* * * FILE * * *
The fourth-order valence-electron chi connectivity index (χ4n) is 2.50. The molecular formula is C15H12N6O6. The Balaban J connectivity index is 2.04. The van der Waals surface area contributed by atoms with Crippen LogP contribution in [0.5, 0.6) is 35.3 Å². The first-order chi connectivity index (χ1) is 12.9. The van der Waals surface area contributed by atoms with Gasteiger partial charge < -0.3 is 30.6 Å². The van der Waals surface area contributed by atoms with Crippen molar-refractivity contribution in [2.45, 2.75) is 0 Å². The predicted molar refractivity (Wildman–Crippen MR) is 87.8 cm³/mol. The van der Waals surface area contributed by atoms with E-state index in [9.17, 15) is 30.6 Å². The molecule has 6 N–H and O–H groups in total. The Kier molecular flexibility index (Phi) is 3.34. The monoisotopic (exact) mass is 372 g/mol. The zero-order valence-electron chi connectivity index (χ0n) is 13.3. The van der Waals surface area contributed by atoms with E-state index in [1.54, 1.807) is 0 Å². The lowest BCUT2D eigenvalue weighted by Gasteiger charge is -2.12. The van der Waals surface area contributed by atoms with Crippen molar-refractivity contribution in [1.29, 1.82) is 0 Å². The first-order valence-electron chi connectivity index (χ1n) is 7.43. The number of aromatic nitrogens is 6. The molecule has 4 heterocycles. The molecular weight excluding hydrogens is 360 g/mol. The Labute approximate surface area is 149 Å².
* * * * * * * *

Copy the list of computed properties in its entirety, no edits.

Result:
The fourth-order valence-electron chi connectivity index (χ4n) is 2.50. The molecular formula is C15H12N6O6. The Balaban J connectivity index is 2.04. The van der Waals surface area contributed by atoms with Crippen LogP contribution in [0.5, 0.6) is 35.3 Å². The first-order chi connectivity index (χ1) is 12.9. The van der Waals surface area contributed by atoms with Gasteiger partial charge < -0.3 is 30.6 Å². The van der Waals surface area contributed by atoms with Crippen molar-refractivity contribution in [2.45, 2.75) is 0 Å². The predicted molar refractivity (Wildman–Crippen MR) is 87.8 cm³/mol. The van der Waals surface area contributed by atoms with E-state index in [9.17, 15) is 30.6 Å². The molecule has 6 N–H and O–H groups in total. The Kier molecular flexibility index (Phi) is 3.34. The monoisotopic (exact) mass is 372 g/mol. The zero-order valence-electron chi connectivity index (χ0n) is 13.3. The van der Waals surface area contributed by atoms with E-state index in [1.54, 1.807) is 0 Å². The lowest BCUT2D eigenvalue weighted by Gasteiger charge is -2.12. The van der Waals surface area contributed by atoms with Crippen molar-refractivity contribution in [1.29, 1.82) is 0 Å². The first-order valence-electron chi connectivity index (χ1n) is 7.43. The number of aromatic nitrogens is 6. The molecule has 4 heterocycles. The molecular weight excluding hydrogens is 360 g/mol. The Labute approximate surface area is 149 Å².